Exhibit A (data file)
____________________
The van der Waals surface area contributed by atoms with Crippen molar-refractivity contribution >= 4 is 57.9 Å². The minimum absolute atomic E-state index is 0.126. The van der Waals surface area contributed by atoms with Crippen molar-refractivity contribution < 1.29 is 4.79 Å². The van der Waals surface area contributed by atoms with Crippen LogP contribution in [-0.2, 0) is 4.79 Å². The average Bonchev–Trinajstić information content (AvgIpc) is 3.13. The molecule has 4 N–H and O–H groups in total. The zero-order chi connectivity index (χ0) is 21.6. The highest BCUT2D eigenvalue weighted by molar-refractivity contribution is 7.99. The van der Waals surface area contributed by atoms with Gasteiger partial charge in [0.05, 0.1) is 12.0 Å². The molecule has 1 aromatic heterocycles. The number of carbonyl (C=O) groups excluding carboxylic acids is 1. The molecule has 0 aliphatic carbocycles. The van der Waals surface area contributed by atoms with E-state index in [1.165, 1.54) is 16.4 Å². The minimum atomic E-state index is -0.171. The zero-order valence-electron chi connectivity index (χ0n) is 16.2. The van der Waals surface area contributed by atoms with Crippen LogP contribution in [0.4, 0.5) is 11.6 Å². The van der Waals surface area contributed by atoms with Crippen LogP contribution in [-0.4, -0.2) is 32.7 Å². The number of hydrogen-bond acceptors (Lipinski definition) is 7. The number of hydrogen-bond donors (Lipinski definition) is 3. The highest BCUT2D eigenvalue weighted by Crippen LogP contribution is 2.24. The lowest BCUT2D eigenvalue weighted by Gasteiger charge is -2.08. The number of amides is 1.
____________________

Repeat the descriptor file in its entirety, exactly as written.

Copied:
The van der Waals surface area contributed by atoms with Crippen molar-refractivity contribution >= 4 is 57.9 Å². The minimum absolute atomic E-state index is 0.126. The van der Waals surface area contributed by atoms with Crippen molar-refractivity contribution < 1.29 is 4.79 Å². The van der Waals surface area contributed by atoms with Crippen LogP contribution in [-0.2, 0) is 4.79 Å². The average Bonchev–Trinajstić information content (AvgIpc) is 3.13. The molecule has 4 N–H and O–H groups in total. The zero-order chi connectivity index (χ0) is 21.6. The highest BCUT2D eigenvalue weighted by molar-refractivity contribution is 7.99. The van der Waals surface area contributed by atoms with Gasteiger partial charge in [0.05, 0.1) is 12.0 Å². The molecule has 1 aromatic heterocycles. The number of carbonyl (C=O) groups excluding carboxylic acids is 1. The molecule has 0 aliphatic carbocycles. The van der Waals surface area contributed by atoms with E-state index in [1.165, 1.54) is 16.4 Å². The minimum atomic E-state index is -0.171. The zero-order valence-electron chi connectivity index (χ0n) is 16.2. The van der Waals surface area contributed by atoms with Crippen LogP contribution in [0.4, 0.5) is 11.6 Å². The van der Waals surface area contributed by atoms with Crippen LogP contribution in [-0.4, -0.2) is 32.7 Å². The number of hydrogen-bond acceptors (Lipinski definition) is 7. The number of hydrogen-bond donors (Lipinski definition) is 3. The highest BCUT2D eigenvalue weighted by Crippen LogP contribution is 2.24. The lowest BCUT2D eigenvalue weighted by Gasteiger charge is -2.08. The number of amides is 1.